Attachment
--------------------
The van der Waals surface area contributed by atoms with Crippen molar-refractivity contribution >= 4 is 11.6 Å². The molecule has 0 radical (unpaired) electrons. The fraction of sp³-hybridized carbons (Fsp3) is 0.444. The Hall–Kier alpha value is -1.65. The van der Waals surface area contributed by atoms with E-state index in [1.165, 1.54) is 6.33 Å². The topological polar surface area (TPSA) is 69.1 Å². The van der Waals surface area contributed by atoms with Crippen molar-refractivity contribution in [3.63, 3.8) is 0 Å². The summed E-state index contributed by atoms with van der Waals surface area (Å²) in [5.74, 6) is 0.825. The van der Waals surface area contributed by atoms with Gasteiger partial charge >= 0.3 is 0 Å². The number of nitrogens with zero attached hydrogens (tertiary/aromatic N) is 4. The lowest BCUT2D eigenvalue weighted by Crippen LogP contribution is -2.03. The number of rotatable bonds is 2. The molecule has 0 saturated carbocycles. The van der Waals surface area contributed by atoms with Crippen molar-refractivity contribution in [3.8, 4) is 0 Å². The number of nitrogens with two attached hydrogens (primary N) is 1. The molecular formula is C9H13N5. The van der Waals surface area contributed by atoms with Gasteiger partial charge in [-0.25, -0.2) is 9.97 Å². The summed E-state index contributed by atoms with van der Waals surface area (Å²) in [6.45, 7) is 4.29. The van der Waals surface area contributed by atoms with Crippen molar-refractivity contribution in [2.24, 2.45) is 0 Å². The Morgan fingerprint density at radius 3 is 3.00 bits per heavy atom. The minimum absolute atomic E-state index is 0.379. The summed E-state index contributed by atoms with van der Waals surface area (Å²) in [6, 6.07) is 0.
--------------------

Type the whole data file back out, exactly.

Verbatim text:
The van der Waals surface area contributed by atoms with Crippen molar-refractivity contribution >= 4 is 11.6 Å². The molecule has 0 radical (unpaired) electrons. The fraction of sp³-hybridized carbons (Fsp3) is 0.444. The Hall–Kier alpha value is -1.65. The van der Waals surface area contributed by atoms with E-state index in [1.165, 1.54) is 6.33 Å². The topological polar surface area (TPSA) is 69.1 Å². The van der Waals surface area contributed by atoms with Crippen molar-refractivity contribution in [3.63, 3.8) is 0 Å². The summed E-state index contributed by atoms with van der Waals surface area (Å²) in [5.74, 6) is 0.825. The van der Waals surface area contributed by atoms with Gasteiger partial charge >= 0.3 is 0 Å². The number of nitrogens with zero attached hydrogens (tertiary/aromatic N) is 4. The lowest BCUT2D eigenvalue weighted by Crippen LogP contribution is -2.03. The number of rotatable bonds is 2. The molecule has 0 saturated carbocycles. The van der Waals surface area contributed by atoms with Crippen molar-refractivity contribution in [3.8, 4) is 0 Å². The number of nitrogens with two attached hydrogens (primary N) is 1. The molecular formula is C9H13N5. The van der Waals surface area contributed by atoms with Gasteiger partial charge in [-0.25, -0.2) is 9.97 Å². The summed E-state index contributed by atoms with van der Waals surface area (Å²) in [6.45, 7) is 4.29. The van der Waals surface area contributed by atoms with Crippen molar-refractivity contribution in [2.24, 2.45) is 0 Å². The Morgan fingerprint density at radius 3 is 3.00 bits per heavy atom. The minimum absolute atomic E-state index is 0.379. The summed E-state index contributed by atoms with van der Waals surface area (Å²) in [6, 6.07) is 0.